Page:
Kids found in unsafe Northland drug houses

By Kristin Edge -
Children have been found by police living in unsafe drug houses. Photo / Thinkstock
Children have been found by police living in unsafe drug houses. Photo / Thinkstock

A 3-month-old baby was the youngest of 17 children found by police living in unsafe drug houses during the annual cannabis blitz.

The children from six different homes across Northland have all been referred to Child Youth and Family after police became concerned about the dangerous drug environments they were living in.

During the operation, code-named Ruth, teams of Northland police destroyed 48,546 cannabis plants growing in various urban and rural locations.

The statistics involving children do not surprise the head of the operation, Detective Sergeant John Miller, who said many Northland children were exposed to the illegal drug trade by those trusted to care for them.

"If the kids are exposed to drugs we see that as a major problem. We take steps to make sure that behaviour doesn't carry on and refer the cases to CYF," Mr Miller said.

In the Far North, a 3-month-old baby and three other siblings aged, 3, 6 and 9 were in a house where cannabis plants were being grown inside, and an adult at the house was charged with cultivating cannabis and possession of cannabis.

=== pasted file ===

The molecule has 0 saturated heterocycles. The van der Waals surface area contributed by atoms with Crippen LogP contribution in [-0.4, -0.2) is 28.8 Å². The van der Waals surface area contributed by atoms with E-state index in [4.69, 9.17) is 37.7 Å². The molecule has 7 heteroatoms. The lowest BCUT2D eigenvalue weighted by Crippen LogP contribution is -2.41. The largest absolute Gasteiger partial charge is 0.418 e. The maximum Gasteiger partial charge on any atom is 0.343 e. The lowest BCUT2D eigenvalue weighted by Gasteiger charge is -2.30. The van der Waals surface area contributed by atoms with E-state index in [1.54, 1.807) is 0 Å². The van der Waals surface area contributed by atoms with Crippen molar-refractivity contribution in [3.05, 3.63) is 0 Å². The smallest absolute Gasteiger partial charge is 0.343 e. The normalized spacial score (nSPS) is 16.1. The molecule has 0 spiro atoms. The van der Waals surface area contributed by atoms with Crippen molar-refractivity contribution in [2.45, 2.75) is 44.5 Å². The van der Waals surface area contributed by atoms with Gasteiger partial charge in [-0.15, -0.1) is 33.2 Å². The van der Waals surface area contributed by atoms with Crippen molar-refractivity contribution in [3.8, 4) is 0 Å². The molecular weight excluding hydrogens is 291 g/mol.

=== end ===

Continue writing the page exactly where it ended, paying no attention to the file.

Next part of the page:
In another Kaikohe house, officers were concerned about three children all aged under 5.

"This involved cannabis, but in a lot of other houses there are harder drugs and these people are using needles and smoking utensils that are dangerous to the kids."

Mr Miller said there was more of a national police emphasis on reporting children found in drug houses but it had always been a focus for police in Northland.

"Somewhere along the line we have to break the cycle.

"These kids aren't getting a chance. They have to be witnesses to drug use and the effects of it. In some cases it would become the norm."

Social Development Minister Paula Bennett was shocked to hear that six families had been referred to CYF after children were found in homes where cannabis was being grown or dealt.

"It's absolutely appalling that children are around drugs in their homes. Drugs, but methamphetamine in particular, are bad. That (CYF referrals) speaks volumes about the adults, that they are not taking the care and protection of their children seriously," she said.

Ms Bennett said there was now much better co-operation between police and CYF in responding to such cases, which was "really important".

CYF Tai Tokerau regional director Marion Heeney said children who grew up in families where there was drug use could face a range of concerns, including lack of adequate supervision, inconsistent parental guidance, and health problems.

"CYF has also seen a relationship between adult drug use and family violence. This can have a major impact on any children, both mentally and emotionally. Drugs and/or alcohol are often present in cases where we are notified about family violence," she said.

When police contact CYF in relation to children being exposed to drugs, a social worker would assess the situation to determine the best response to the family.

However, if police had immediate safety concerns they could remove the children and place them in CYF care.

Anyone who knows or fears children are living in unsafe homes should call police or Child, Youth and Family on 0508 FAMILY (0508 326 459).

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